While Habs' nation waits to hear whether it will be Jaroslav Halak or Carey Price in goal for tonight's Game 4 of the Eastern Conference Quarterfinals against Washington, Bruce Boudreau pondered the history he and the Caps' organization have with Price.
Boudreau's Hershey Bears faced Price and the AHL Hamilton Bulldogs in the 2007 Calder Cup Finals, falling in five games. Price was outstanding in the series, ultimately earning the Jack A. Butterfield Trophy as playoff MVP.
"We played five games against him, I think we averaged 42 shots, and they won in five games," Boudreau said yesterday. "He was quite a difference-maker at that point, and he still is. We know he's a good goalie. If ...
By Scott Lowe
After a convincing 5-1 road victory against the Montreal Canadiens in Game 3 of the Eastern Conference Quarterfinals, the Washington Capitals are beginning to look like the dominant team that ran up 121 points during the regular season. Perhaps the most encouraging thing for the Caps at this point, however, is that they still haven’t hit on all cylinders.
Washington coach Bruce Boudreau certainly pulled the right strings to get help get the Caps on the right track at the Bell Centre Monday, inserting Boyd Gordon back into the lineup as the fourth-line center and starting Semyon Varlamov over Jose Theodore in goal. All Gordon did was win 11 of his first 12 faceoffs en rout...
Based on reports from Washington Post beat writer Tarik El-Bashir, Semyon Varlamov was the first goaltender off the ice after the Wasghington Capitals' pregame skate today, which nine times out of 10 would indicate he will get the starting nod tonight. Jose Theodore, who was pulled from Game 2 Saturday and has allowed goals on the last three shots he has faced, stayed on the ice for extra work.
In addition, it appears as though Eric Belanger, who has won 80 percent of his faceoffs thus far in the series, will be moved to the second line. If that's the case, the Washington lineup would look like this:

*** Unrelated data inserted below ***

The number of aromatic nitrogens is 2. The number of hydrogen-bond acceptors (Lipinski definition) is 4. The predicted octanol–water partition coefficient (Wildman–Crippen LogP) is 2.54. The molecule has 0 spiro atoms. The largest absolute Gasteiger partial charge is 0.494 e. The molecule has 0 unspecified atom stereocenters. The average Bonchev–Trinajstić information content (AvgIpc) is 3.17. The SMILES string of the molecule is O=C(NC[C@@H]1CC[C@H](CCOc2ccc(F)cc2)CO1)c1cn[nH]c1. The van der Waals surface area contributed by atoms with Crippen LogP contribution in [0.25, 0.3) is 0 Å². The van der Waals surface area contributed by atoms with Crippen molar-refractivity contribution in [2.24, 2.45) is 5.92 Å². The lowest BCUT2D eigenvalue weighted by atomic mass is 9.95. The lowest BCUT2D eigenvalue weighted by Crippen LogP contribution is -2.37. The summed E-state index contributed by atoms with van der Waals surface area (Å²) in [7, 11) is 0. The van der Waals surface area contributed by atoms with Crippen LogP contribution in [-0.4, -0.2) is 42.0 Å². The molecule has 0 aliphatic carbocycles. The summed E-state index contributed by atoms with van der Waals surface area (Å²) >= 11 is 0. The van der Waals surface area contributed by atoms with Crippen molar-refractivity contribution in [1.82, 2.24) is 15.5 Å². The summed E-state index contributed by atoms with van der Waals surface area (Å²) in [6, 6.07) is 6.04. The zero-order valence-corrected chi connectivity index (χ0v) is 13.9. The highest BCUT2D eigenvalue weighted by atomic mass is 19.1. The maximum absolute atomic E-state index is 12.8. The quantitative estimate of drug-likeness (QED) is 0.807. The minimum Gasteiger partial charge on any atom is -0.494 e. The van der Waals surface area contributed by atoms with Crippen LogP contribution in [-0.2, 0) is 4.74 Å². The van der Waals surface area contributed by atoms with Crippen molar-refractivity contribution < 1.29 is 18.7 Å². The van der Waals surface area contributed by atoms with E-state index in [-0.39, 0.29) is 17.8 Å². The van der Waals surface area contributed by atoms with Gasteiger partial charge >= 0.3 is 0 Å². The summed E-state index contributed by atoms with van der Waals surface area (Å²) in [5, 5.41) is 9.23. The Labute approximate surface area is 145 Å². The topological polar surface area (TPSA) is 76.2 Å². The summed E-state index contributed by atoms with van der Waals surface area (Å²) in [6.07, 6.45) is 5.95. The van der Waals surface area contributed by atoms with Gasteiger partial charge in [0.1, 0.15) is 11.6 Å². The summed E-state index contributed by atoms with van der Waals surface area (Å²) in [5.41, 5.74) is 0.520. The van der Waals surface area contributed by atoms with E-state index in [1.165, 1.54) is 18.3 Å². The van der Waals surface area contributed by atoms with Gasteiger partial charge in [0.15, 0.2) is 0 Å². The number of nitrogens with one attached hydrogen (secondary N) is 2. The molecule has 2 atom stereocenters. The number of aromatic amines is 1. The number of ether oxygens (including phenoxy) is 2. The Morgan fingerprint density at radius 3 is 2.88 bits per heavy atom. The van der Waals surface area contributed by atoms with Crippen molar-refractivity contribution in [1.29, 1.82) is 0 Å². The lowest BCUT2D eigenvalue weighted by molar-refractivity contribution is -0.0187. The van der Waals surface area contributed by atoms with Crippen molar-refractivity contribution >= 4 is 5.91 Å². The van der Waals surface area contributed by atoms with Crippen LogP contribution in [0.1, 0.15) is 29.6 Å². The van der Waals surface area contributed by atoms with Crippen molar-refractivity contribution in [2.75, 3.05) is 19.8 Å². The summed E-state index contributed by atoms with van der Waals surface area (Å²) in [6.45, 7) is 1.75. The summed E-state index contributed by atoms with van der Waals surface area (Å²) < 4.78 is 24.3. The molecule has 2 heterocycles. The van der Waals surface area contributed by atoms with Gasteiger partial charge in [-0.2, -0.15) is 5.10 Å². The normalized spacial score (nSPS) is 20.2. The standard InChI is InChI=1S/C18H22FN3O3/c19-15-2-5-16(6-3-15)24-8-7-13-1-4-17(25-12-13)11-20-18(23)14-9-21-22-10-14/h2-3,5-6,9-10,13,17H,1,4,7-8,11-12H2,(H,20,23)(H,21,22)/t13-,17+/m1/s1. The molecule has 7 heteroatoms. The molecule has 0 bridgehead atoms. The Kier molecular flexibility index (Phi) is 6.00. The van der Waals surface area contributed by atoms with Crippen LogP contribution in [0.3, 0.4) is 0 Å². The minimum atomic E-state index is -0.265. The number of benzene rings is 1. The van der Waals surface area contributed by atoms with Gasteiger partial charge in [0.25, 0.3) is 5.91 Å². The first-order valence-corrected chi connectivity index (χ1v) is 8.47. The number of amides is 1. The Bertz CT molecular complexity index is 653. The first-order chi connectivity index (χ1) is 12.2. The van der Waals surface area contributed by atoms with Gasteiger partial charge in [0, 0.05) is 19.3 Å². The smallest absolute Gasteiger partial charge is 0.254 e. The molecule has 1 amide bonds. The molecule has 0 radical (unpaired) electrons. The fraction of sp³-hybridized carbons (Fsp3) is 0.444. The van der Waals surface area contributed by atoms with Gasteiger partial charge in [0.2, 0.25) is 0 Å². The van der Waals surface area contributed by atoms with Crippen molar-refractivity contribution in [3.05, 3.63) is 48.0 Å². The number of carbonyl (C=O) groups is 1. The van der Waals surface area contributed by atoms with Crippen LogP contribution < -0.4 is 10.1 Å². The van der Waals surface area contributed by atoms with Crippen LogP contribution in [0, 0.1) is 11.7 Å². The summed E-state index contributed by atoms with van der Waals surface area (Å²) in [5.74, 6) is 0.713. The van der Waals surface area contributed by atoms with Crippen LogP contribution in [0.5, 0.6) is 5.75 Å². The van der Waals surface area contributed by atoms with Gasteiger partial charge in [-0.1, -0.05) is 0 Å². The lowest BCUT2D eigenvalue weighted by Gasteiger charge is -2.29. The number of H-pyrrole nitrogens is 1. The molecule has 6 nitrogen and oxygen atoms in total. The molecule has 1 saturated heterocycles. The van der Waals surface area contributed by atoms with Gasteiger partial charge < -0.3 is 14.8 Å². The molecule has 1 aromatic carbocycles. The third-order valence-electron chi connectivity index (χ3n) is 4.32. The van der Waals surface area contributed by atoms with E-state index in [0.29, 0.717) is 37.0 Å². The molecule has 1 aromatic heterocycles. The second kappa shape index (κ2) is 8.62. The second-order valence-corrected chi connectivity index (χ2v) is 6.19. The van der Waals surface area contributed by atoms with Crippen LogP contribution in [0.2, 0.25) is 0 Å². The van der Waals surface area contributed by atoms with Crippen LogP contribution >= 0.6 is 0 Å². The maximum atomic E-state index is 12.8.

By Scott Lowe
The Washington Capitals enjoyed the finest regular season by far in franchise history, and they did it with a high-flying, high-powered offense that easily was the highest-scoring in the NHL en route to capturing the Southeast Division, the Eastern Conference top seed and the Presidents’ Trophy. Because of that unprecedented regular-season success it’s possible to see how the Caps might enter the postseason with a “my way or the highway” mentality and the confidence that if they just maintained the status quo everything would be fine.
It’s possible to see how that mentality could creep into the locker room, but in this case it’s not entirely understandable. No...
It appears as though Capitals head coach Bruce Boudreau will be juggling his lineup a bit for tonight's Game 2 of the Eastern Conference Quarterfinals aganinst the Montreal Canadiens.
Perhaps looking for a spark or maybe a little more offense up and down the lineup or maybe some veteran leadership in the dressing room, Boudreau appears to be leaning toward dressing versatile veteran center Brendan Morrison and playing him on the second line at center instead of Tomas Fleischmann. Fleischmann will be returned to his customary left wing position, most likely on the third line. Ah, the luxury of what baseball manager Earl Weaver used to call "deep depth."